The U.S.-China relationship continues to be of preeminent concern for the United States. During a recent discussion at the Hoover Institution at Stanford University, Secretary of State Antony Blinken noted that “a very different” China has emerged in recent years under Xi Jinping’s leadership. The Peoples Republic of China, or PRC, he said, “is more repressive at home, it’s more aggressive abroad, and in many instances that poses a challenge to our own interests, as well as to our own values.”
This is especially apparent with regard to Taiwan. Instead of sticking with the status quo, Beijing has indicated it would employ coercive means, and perhaps ultimately forceful means to achieve unification.
“This is a matter of concern not just to the United States. . .but it’s of profound concern to countries around the world,” declared Secretary Blinken. The amount of commercial traffic that goes through the Taiwan Strait every single day has an enormous impact on economies around the world.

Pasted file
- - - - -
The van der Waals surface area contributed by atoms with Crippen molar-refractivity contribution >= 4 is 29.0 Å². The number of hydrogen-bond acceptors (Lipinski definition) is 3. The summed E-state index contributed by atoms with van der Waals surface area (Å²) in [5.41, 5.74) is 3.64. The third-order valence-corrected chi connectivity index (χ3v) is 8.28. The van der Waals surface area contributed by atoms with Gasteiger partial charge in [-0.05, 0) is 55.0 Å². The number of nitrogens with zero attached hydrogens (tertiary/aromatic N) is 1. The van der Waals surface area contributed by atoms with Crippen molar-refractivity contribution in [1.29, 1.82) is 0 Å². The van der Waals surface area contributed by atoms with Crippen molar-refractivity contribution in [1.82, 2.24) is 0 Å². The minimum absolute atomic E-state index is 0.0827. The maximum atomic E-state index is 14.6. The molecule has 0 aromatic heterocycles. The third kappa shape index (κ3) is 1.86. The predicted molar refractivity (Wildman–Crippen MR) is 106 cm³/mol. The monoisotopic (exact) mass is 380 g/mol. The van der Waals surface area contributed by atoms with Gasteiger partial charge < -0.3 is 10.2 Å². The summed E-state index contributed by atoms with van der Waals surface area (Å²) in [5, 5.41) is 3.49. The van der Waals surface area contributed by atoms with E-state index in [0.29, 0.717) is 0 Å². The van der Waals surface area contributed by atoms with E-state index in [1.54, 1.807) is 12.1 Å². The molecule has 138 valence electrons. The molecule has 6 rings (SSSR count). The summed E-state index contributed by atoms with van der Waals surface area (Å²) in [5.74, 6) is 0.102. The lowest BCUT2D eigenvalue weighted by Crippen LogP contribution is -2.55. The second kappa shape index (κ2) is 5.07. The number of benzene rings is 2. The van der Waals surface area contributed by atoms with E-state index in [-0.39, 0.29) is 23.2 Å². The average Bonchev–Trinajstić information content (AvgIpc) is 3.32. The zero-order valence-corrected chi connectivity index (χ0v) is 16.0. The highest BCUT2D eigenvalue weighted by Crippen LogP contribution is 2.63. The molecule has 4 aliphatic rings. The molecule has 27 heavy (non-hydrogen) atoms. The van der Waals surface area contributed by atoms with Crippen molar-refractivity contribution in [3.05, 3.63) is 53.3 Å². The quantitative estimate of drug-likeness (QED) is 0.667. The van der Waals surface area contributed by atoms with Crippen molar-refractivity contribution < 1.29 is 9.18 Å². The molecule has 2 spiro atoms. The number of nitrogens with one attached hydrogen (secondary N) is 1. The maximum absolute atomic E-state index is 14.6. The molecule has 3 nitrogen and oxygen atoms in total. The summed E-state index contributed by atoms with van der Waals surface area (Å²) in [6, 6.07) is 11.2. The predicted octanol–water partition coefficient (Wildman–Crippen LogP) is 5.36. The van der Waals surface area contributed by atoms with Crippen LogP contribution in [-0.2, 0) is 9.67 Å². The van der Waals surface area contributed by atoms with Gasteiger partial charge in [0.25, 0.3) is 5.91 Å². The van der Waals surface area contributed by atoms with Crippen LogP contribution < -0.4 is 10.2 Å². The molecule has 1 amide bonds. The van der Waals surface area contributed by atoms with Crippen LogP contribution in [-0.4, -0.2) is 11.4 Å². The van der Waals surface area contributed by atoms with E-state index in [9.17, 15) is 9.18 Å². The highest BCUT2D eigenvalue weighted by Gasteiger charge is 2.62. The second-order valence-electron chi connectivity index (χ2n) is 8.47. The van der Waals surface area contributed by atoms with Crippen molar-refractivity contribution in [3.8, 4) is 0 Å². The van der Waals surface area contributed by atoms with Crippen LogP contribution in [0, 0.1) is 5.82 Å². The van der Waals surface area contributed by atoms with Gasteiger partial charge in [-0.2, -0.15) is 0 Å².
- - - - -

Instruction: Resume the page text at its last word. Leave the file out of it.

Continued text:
In particular, the semiconductor industry would be hard hit if Taiwan's production of semiconductors was disrupted as a result of a crisis. “So, there’s a profound stake not just for us but for countries around the world in preserving peace and stability when it comes to Taiwan and the Strait, and to making sure that the differences that exist are resolved peacefully,” declared Secretary Blinken.
“I hope that Beijing will come back to a place where it actually sees the merits in making sure that differences are peacefully resolved that it doesn’t try to force things through coercion, and even worse, through force,” warned Secretary Blinken. “We are determined to make good on our commitments to Taiwan under the Taiwan Relations Act and supporting their ability to defend themselves.” Guided by the Taiwan Relations Act, the three Joint Communiques, and the Six Assurances, the United States remains committed to the one China policy.